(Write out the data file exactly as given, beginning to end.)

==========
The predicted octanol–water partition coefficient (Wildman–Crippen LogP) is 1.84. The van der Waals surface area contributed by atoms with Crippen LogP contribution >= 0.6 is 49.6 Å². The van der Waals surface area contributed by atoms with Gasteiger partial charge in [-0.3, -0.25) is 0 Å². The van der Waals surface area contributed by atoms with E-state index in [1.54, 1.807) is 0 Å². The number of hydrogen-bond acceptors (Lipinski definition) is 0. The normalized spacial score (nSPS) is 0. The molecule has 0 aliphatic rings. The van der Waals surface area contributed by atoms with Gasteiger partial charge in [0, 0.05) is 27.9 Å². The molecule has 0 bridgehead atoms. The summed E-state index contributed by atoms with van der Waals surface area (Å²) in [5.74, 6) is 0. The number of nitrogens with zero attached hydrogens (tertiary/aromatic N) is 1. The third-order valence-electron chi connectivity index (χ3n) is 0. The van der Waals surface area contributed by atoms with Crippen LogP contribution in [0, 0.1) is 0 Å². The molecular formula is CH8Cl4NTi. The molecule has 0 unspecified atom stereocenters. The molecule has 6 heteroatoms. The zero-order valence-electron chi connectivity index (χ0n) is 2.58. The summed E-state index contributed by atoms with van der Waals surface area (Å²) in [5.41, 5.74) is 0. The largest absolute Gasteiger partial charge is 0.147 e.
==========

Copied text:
The predicted octanol–water partition coefficient (Wildman–Crippen LogP) is 1.84. The van der Waals surface area contributed by atoms with Crippen LogP contribution >= 0.6 is 49.6 Å². The van der Waals surface area contributed by atoms with Gasteiger partial charge in [-0.3, -0.25) is 0 Å². The van der Waals surface area contributed by atoms with E-state index in [1.54, 1.807) is 0 Å². The number of hydrogen-bond acceptors (Lipinski definition) is 0. The normalized spacial score (nSPS) is 0. The molecule has 0 aliphatic rings. The van der Waals surface area contributed by atoms with Gasteiger partial charge in [0, 0.05) is 27.9 Å². The molecule has 0 bridgehead atoms. The summed E-state index contributed by atoms with van der Waals surface area (Å²) in [5.74, 6) is 0. The number of nitrogens with zero attached hydrogens (tertiary/aromatic N) is 1. The third-order valence-electron chi connectivity index (χ3n) is 0. The van der Waals surface area contributed by atoms with Crippen LogP contribution in [0, 0.1) is 0 Å². The molecular formula is CH8Cl4NTi. The molecule has 0 unspecified atom stereocenters. The molecule has 6 heteroatoms. The zero-order valence-electron chi connectivity index (χ0n) is 2.58. The summed E-state index contributed by atoms with van der Waals surface area (Å²) in [5.41, 5.74) is 0. The largest absolute Gasteiger partial charge is 0.147 e.